You might consider “Triple 9” the mirror image of “Ocean’s Eleven.” Instead of elegance and humor, it’s a heist movie that emphasizes seediness and violence. It’s hard to imagine a picture that’s more of a wallow in corruption and nastiness than this. Presumably writer Matt Cook and director John Hillcoat intend it to be a cinematic slap-in-the-face, a wake-up call to the gruesome reality of modern urban life, but instead it’s merely depressing, much as Ridley Scott’s “The Counselor” was—but with less bombastic visual panache than that awful film.

The plot is disclosed gradually, with the viewer needing to pay close attention to piece everything together. But in the end the intricacy merely camouflages the fact that in the end the narrative is not only oppressively unpleasant, but pretty silly. (NOTE: Spoilers follow.) It begins with an Atlanta bank robbery that segues into a freeway chase during which a red smoke bomb explodes in the lead getaway SUV, creating a massive traffic jam during which the thieves carjack another vehicle and get away. We soon learn that the driver outside who keeps tabs on police response is Russell Welch (Norman Reedus), while the five masked men who actually do the job are Michael Atwood (Chiwetel Ejiofor), Russell’s younger brother Gabe (Aaron Paul), Marcus Belmont (Anthony Mackie) and Jorge Rodriguez (Clifton Collins, Jr.). It’s also revealed that Michael, who’s put the job together, is a Special Forces veteran who’s now an Atlanta cop. Marcus and Jorge are corrupt cops too, while the Welch brothers are Atwood’s former comrades-in-arms. In the course of the robbery, the crew makes a point of getting not only money, but a very particular safety deposit box.

That box, it turns out, is the key to the whole affair. It contains diamonds, and is in the name of Vasily Vlaslov, a Russian mobster incarcerated by Putin. Atwood has been forced to organize the theft on orders of Vlaslov’s’ wife Irina (Kate Winslet), who’s running the family’s Russian-Israeli organization from an Atlanta home in her husband’s absence. (The mob’s cover is a Kosher food company.) She has control over Michael by reason of the fact that he shares a young son he dotes on with Irina’s curvy sister Elena (Gal Gadot).

To protect the boy Michael now has to do another job for Irina, and to show the possible consequences if he refuses, she has Russell brutally killed. That understandably sends Gabe into an emotional tailspin, but the others reluctantly agree to participate. The target is a Homeland Security Building in Atlanta where a file on Vasily will be stored for 24 hours, which Irina hopes to use to force the Russians to agree to release her husband to Israel, where presumably he will be released. It’s a well fortified place, however, so to pull off the heist the diminished crew will require a major diversion to keep the cops busy. They decide to arrange a “999”—the code for “officer down” in police parlance, which will bring the force en masse to the location of the shooting and leave the building unprotected. And Marcus has the perfect victim ready to hand: his new straight-arrow partner Chris Allen (Casey Affleck), who just happens to be the nephew of Jeffrey Allen (Woody Harrelson), the lead investigator on the bank heist. Belmont will take Chris to a run-down ghetto where one of his snitches (Luis Da Silva) will be waiting to do the deed. But things do not go as planned, mostly because Gabe decides to act on his own.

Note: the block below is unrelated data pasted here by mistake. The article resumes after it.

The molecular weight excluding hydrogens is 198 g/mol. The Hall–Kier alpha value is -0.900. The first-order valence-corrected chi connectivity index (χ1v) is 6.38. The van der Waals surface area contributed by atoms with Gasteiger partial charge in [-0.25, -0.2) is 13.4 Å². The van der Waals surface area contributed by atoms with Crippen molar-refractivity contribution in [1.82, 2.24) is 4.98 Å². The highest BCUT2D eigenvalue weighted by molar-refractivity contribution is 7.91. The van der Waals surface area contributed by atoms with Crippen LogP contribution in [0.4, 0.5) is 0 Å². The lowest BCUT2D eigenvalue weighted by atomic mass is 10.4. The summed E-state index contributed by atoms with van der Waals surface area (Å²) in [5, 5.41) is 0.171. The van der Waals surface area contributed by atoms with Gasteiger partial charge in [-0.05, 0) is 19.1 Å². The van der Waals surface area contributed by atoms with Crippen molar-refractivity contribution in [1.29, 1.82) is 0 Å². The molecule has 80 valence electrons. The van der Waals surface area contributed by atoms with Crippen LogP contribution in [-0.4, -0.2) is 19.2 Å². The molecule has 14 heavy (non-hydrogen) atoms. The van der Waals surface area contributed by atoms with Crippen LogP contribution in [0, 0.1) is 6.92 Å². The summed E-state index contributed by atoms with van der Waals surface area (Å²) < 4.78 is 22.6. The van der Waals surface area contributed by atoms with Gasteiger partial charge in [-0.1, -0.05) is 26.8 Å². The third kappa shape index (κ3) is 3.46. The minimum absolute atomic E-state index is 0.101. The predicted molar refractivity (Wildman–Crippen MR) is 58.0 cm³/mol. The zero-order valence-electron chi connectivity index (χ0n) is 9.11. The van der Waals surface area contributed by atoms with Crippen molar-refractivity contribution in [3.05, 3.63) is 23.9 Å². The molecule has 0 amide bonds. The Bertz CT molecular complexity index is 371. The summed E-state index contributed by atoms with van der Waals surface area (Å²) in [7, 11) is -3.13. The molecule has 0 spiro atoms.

One has to wonder that the city fathers in Atlanta agreed to have “Triple 9” shoot there; the image of the city presented by Hillcoat and cinematographer Nicolas Karakatsanis might pass for one of the circles of Dante’s hell, a parade of decay, ugliness and despair. You can argue, of course, that the ambience is entirely right for a story of endemic corruption, but that doesn’t make it any more pleasurable to experience; one comes out of the film feeling in need of a shower. Nor is the cast, strong as it is, particularly well used. That’s basically the fault of the script, which offers only the sketchiest characterizations. Affleck, a fine actor, is reduced to chewing gum perpetually to give Chris any personality, while Mackie just maintains high voltage and Ejiofor a pained attitude that resembles a case of constipation. Reedus is one-note, and though both Paul and Harrelson go for broke, both end up just seeming over-the-top. Collins comes across more successfully, registering an icy menace that marks him as the most villainous of the bunch. Winslet, unhappily, is as bad here as she was good in “Steve Jobs.” Even her accent is terrible.

Hillcoat and Karakatsanis try to jazz up their exercise in dreary cynicism with hyperkinetic action sequences shot in hand-held style and spliced together in short spurts by editor Dylan Tichenor, all pumped up by a pounding score from no fewer than four composers (Atticus Ross, Claudia Sarne, Leopold Ross and Bobby Krlic). But most of the picture is actually slow and plodding, the expository scenes often played at a deadening pace designed, one assumes, to allow viewers to put all the puzzle pieces together. A pity that when the narrative portrait is complete, it proves to amount to very little—just the tale of a wife who wants her husband back and is willing to do anything to that end.